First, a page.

This summer, I’m going to make playlists and write about them. Here is the seventh entry about a series of tracks of I’m calling “Lovestuck.” If you’d like to read the posts in order of how the songs appear on the playlist, start here. Hope you enjoy.
“Walk On By,” The Beach Boys
Usually a song about heartbreak towards the end of a playlist means something wistful and sad; today it doesn’t. I’m just tickled by this arrangement. And from the rollicking doom of “Sunny Afternoon” to the Lennon-esque bask of our next song, the Beach Boys cover of this little Burt Bacharach number—made famous, of course, by Dionne Warwick and later Isaac Hayes—acts as a musical bridge. Against its more chart-topping counterpart, this originally unreleased Beach Boys version is significantly slower and less crisp, missing not only a majority of the lyrics of the original song but a lot of the pride, too. While Ms. Dionne seems to dismiss her pain with a veil of commanding elegance, Brian Wilson’s falsetto reads more like an erasure poem about despair.
This morning, I kept listening to the two versions back to back, trying to figure out what exactly is so off. It’s not just the harmonies on the beautiful, bleeding edge of dissonant, as usual with Wilson’s ear. It’s not just the syrupy tempo, either. Then I found a possible answer: the piano is out of tune. Or at least not tuned according to the traditional A-above-middle-C. After doing some digging, I found some very interesting speculation: according to a couple different message boards, Wilson had his piano tuned strangely on purpose around the time the Beach Boys were recording 1967’s Smiley Smile. No one could confirm this, but the general story, which allegedly comes from Brian’s ex-wife Marilyn, is that Brian asked a piano tuner to come over and adjust the piano according to his own hummed pitches. Many are skeptical that this is even musically possible, but there is no doubt that the scales are a bit sideways in “Walk on By,” as well as on Wild Honey‘s “Let the Wind Blow” and “Country Air,” also recorded in 1967.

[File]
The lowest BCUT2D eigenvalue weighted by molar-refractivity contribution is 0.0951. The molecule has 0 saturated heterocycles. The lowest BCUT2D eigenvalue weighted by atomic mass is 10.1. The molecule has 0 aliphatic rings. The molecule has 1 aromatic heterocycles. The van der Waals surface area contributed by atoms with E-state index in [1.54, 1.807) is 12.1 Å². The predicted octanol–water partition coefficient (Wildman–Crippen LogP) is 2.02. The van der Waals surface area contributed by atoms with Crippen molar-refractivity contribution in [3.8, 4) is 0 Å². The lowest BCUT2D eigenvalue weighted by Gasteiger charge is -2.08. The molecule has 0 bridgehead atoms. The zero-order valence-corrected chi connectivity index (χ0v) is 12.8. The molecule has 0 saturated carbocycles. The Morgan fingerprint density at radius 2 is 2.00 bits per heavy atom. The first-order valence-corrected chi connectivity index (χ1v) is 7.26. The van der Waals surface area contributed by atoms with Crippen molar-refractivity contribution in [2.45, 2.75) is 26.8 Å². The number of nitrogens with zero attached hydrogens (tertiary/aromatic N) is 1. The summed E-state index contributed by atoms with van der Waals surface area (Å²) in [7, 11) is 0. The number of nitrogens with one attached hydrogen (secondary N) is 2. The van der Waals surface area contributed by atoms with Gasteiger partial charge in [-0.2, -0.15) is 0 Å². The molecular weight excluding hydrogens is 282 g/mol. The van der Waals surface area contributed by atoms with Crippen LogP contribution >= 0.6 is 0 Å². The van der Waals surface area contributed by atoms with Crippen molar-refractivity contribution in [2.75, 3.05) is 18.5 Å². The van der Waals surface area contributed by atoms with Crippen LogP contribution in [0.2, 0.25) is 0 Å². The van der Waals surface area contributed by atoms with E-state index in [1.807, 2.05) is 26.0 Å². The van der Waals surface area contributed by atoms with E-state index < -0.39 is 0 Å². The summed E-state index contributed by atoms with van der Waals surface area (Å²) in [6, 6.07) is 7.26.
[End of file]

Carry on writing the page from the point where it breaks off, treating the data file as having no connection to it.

This reverbed, off-tune sound pierces me to the bone. Growing up we had an old upright in our house that all the kids were too impatient to practice and thus never formally learned. On summer days, though, I liked to play with it purely as a noise machine. I didn’t care that it was out of tune. I probably had no idea. I liked to loosen the reverb all the way and press my ear to the walnut, feeling the vibrations of each key. Then I would tap the mute pedal, delighting for a bit in the muffled clinks, only to dive back into the deep sea echo of notes bleeding together. As I got older, I taught myself songs by ear, practicing raw, fragile imitations of “Let It Be” and “Somewhere Over the Rainbow” until my brothers got annoyed. I bet there is a version of this off-key, experimental instrument in many households. I imagine it’s not just me for whom Wilson’s choice signifies the sweet, messy plunk of a home piano, playing for the sake of noise and nothing else. Read the message boards—just like me, people are mysteriously drawn to the sound.
My favorite measure is under the wash of that chorus of “cry.” The arpeggio is so gentle and simple relative to the blast of harmonics, like a kid coming into the dining room during a dinner party to see why all the adults are being so loud. With this sweet, slightly confused tone helping us along, we’ll soon hit the apex of this playlist with Angel Olsen’s “Spring.”
Join me in running your finger along the thread between past and present, between Wilson’s 1967 front room and Olsen’s 2019 masterpiece of a ballad, featuring a piano sound which Steffanee Wang at The Fader calls “gently warped.” Do you hear how, despite its imperfection, it carries the song?